Milan has announced one of Europe’s most ambitious mobility schemes, known as Strade Aperte (open roads). Its goal is to reduce cars in phase 2 of the lockdown by increasing bike lanes and pedestrian areas.
Cyclists in Amsterdam will park their bikes… Under water
With more bikes than inhabitants, Amsterdam has to deal with the issue of bicycle parking. The solution? An underwater parking lot with train and underground connections.
While some big cities face the problem of car parking, in Amsterdam cyclists risk to be late at work because they can’t find a place to lock their bikes. This is a good news for those supporting sustainable mobility, such as LifeGate, though many people living in the capital of the Netherland will not be happy with that.
There are too many bikes, especially in the city centre, where it is so complicated to find new places to build bike parks (Tokyo has the same problem), all the more so as Amsterdam typical historical homes are narrow and tall.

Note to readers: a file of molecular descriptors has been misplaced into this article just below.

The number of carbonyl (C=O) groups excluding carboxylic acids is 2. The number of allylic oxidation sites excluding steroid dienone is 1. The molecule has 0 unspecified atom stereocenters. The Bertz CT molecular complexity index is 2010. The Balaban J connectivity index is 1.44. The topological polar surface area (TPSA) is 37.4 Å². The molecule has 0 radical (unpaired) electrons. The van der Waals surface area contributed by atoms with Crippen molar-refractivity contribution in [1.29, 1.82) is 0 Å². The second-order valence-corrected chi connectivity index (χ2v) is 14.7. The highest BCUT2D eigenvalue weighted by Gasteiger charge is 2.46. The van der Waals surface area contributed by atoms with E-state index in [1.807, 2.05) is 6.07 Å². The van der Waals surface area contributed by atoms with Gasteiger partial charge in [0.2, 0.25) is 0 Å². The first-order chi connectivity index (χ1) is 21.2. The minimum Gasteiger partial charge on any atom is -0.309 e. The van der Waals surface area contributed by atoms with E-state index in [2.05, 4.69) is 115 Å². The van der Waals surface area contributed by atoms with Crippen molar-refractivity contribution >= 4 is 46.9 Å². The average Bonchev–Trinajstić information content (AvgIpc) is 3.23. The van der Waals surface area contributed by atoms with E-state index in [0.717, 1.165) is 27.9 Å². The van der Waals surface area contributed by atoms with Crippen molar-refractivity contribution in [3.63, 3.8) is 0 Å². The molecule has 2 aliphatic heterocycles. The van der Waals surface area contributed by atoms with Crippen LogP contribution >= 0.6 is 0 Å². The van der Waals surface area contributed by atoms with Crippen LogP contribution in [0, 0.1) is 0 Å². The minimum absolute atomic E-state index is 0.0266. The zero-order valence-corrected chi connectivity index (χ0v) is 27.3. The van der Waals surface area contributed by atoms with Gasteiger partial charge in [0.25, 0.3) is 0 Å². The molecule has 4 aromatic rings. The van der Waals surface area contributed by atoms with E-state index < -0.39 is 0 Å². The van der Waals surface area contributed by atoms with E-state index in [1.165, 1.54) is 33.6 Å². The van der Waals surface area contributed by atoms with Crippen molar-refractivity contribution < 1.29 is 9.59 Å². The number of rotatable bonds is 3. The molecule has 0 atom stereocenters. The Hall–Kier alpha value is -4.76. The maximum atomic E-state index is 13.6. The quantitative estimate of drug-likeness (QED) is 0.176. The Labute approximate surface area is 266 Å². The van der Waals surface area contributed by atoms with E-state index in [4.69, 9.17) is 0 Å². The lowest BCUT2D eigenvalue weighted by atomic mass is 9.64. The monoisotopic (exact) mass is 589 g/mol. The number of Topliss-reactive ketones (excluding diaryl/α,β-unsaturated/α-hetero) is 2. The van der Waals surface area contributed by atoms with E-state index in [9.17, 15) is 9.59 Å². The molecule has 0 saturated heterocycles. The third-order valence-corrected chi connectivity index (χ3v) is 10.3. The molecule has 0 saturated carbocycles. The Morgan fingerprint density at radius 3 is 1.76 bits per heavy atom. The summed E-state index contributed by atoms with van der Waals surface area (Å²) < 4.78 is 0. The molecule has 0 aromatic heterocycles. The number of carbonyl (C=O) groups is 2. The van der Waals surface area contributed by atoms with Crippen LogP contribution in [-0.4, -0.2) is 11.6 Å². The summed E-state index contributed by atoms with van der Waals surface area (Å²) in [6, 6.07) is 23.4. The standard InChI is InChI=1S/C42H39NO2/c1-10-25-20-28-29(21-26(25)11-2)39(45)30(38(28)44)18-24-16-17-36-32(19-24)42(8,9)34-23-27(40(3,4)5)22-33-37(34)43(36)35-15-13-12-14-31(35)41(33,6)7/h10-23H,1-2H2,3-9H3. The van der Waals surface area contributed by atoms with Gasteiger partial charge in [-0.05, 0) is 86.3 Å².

To solve this problem, the Netherlands found the same solution as that found for getting land available to build on: defying water.
The country has already planned to build a bike park with 7,000 places under IJ artificial lake (here is the link to Wikipedia article), a former bay also known as Amsterdam waterfront. The project also features an underwater tunnel linking the bike park to the underground and it aims to realise 21,500 places to park bikes within 2030, in an area which also houses Amsterdam central railway station.
There are large projects in Amsterdam, among which the design of floating bike parks, artificial islands, each of which can house about 2,000 bikes.
The Netherlands figure among the countries with best cycle mobility and the problems related to bike parking is a proof to this fact. 57% of people living in Amsterdam use the bike as a daily mean of transport and 43% of them use bike to commute.
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